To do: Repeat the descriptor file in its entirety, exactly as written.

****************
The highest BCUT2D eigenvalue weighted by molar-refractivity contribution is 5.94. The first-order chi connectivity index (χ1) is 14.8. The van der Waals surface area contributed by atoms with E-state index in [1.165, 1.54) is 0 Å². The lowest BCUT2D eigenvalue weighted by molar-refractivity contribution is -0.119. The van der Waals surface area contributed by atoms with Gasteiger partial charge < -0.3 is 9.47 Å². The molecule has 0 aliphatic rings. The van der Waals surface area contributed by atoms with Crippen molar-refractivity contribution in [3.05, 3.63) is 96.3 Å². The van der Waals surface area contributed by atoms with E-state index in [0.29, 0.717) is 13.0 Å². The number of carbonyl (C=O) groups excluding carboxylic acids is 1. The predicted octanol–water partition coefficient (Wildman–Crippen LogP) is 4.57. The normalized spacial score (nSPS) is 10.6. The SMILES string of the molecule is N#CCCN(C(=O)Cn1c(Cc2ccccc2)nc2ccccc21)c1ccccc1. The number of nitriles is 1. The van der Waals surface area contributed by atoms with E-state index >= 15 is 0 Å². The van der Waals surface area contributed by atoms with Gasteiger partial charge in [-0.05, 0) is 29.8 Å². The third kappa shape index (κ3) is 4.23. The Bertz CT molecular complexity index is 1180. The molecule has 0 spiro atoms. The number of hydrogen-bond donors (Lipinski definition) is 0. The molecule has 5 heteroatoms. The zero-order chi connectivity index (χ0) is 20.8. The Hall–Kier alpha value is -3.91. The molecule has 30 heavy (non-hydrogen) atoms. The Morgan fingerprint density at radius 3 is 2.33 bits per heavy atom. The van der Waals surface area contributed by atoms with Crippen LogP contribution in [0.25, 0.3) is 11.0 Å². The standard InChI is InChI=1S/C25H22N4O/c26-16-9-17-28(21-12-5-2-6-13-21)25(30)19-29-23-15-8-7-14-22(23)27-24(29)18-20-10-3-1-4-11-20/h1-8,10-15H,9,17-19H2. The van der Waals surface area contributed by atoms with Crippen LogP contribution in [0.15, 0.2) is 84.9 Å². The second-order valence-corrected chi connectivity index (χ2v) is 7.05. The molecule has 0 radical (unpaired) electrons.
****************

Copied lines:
The highest BCUT2D eigenvalue weighted by molar-refractivity contribution is 5.94. The first-order chi connectivity index (χ1) is 14.8. The van der Waals surface area contributed by atoms with E-state index in [1.165, 1.54) is 0 Å². The lowest BCUT2D eigenvalue weighted by molar-refractivity contribution is -0.119. The van der Waals surface area contributed by atoms with Gasteiger partial charge < -0.3 is 9.47 Å². The molecule has 0 aliphatic rings. The van der Waals surface area contributed by atoms with Crippen molar-refractivity contribution in [3.05, 3.63) is 96.3 Å². The van der Waals surface area contributed by atoms with E-state index in [0.29, 0.717) is 13.0 Å². The number of carbonyl (C=O) groups excluding carboxylic acids is 1. The predicted octanol–water partition coefficient (Wildman–Crippen LogP) is 4.57. The normalized spacial score (nSPS) is 10.6. The SMILES string of the molecule is N#CCCN(C(=O)Cn1c(Cc2ccccc2)nc2ccccc21)c1ccccc1. The number of nitriles is 1. The van der Waals surface area contributed by atoms with E-state index >= 15 is 0 Å². The van der Waals surface area contributed by atoms with Gasteiger partial charge in [-0.05, 0) is 29.8 Å². The third kappa shape index (κ3) is 4.23. The Bertz CT molecular complexity index is 1180. The molecule has 0 spiro atoms. The number of hydrogen-bond donors (Lipinski definition) is 0. The molecule has 5 heteroatoms. The zero-order chi connectivity index (χ0) is 20.8. The Hall–Kier alpha value is -3.91. The molecule has 30 heavy (non-hydrogen) atoms. The Morgan fingerprint density at radius 3 is 2.33 bits per heavy atom. The van der Waals surface area contributed by atoms with Crippen LogP contribution in [0.25, 0.3) is 11.0 Å². The standard InChI is InChI=1S/C25H22N4O/c26-16-9-17-28(21-12-5-2-6-13-21)25(30)19-29-23-15-8-7-14-22(23)27-24(29)18-20-10-3-1-4-11-20/h1-8,10-15H,9,17-19H2. The van der Waals surface area contributed by atoms with Crippen LogP contribution in [0.15, 0.2) is 84.9 Å². The second-order valence-corrected chi connectivity index (χ2v) is 7.05. The molecule has 0 radical (unpaired) electrons.